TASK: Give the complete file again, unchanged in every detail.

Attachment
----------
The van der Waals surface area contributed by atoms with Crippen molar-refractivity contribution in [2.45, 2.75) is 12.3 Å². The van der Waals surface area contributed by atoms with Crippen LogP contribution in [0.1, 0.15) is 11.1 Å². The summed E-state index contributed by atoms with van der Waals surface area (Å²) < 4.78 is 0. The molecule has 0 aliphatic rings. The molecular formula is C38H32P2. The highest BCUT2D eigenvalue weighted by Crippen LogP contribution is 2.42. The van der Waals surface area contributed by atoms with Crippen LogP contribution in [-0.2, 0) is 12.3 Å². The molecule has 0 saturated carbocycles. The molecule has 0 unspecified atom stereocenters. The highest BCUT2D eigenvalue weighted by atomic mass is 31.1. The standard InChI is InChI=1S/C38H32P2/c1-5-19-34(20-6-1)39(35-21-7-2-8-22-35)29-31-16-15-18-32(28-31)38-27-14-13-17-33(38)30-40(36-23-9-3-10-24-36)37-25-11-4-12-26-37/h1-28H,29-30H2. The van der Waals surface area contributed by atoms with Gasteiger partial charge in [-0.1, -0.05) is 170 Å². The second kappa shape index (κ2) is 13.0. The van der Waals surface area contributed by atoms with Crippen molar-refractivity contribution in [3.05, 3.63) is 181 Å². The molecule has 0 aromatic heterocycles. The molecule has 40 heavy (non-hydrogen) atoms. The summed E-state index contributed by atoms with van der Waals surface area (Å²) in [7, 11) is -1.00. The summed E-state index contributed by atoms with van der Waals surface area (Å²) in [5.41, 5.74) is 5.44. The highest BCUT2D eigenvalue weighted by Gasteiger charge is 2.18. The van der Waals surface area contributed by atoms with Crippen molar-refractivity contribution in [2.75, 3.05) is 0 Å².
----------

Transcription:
The van der Waals surface area contributed by atoms with Crippen molar-refractivity contribution in [2.45, 2.75) is 12.3 Å². The van der Waals surface area contributed by atoms with Crippen LogP contribution in [0.1, 0.15) is 11.1 Å². The summed E-state index contributed by atoms with van der Waals surface area (Å²) < 4.78 is 0. The molecule has 0 aliphatic rings. The molecular formula is C38H32P2. The highest BCUT2D eigenvalue weighted by Crippen LogP contribution is 2.42. The van der Waals surface area contributed by atoms with Crippen LogP contribution in [-0.2, 0) is 12.3 Å². The molecule has 0 saturated carbocycles. The molecule has 0 unspecified atom stereocenters. The highest BCUT2D eigenvalue weighted by atomic mass is 31.1. The standard InChI is InChI=1S/C38H32P2/c1-5-19-34(20-6-1)39(35-21-7-2-8-22-35)29-31-16-15-18-32(28-31)38-27-14-13-17-33(38)30-40(36-23-9-3-10-24-36)37-25-11-4-12-26-37/h1-28H,29-30H2. The van der Waals surface area contributed by atoms with Gasteiger partial charge in [-0.1, -0.05) is 170 Å². The second kappa shape index (κ2) is 13.0. The van der Waals surface area contributed by atoms with Crippen molar-refractivity contribution in [3.05, 3.63) is 181 Å². The molecule has 0 aromatic heterocycles. The molecule has 40 heavy (non-hydrogen) atoms. The summed E-state index contributed by atoms with van der Waals surface area (Å²) in [7, 11) is -1.00. The summed E-state index contributed by atoms with van der Waals surface area (Å²) in [5.41, 5.74) is 5.44. The highest BCUT2D eigenvalue weighted by Gasteiger charge is 2.18. The van der Waals surface area contributed by atoms with Crippen molar-refractivity contribution in [2.75, 3.05) is 0 Å².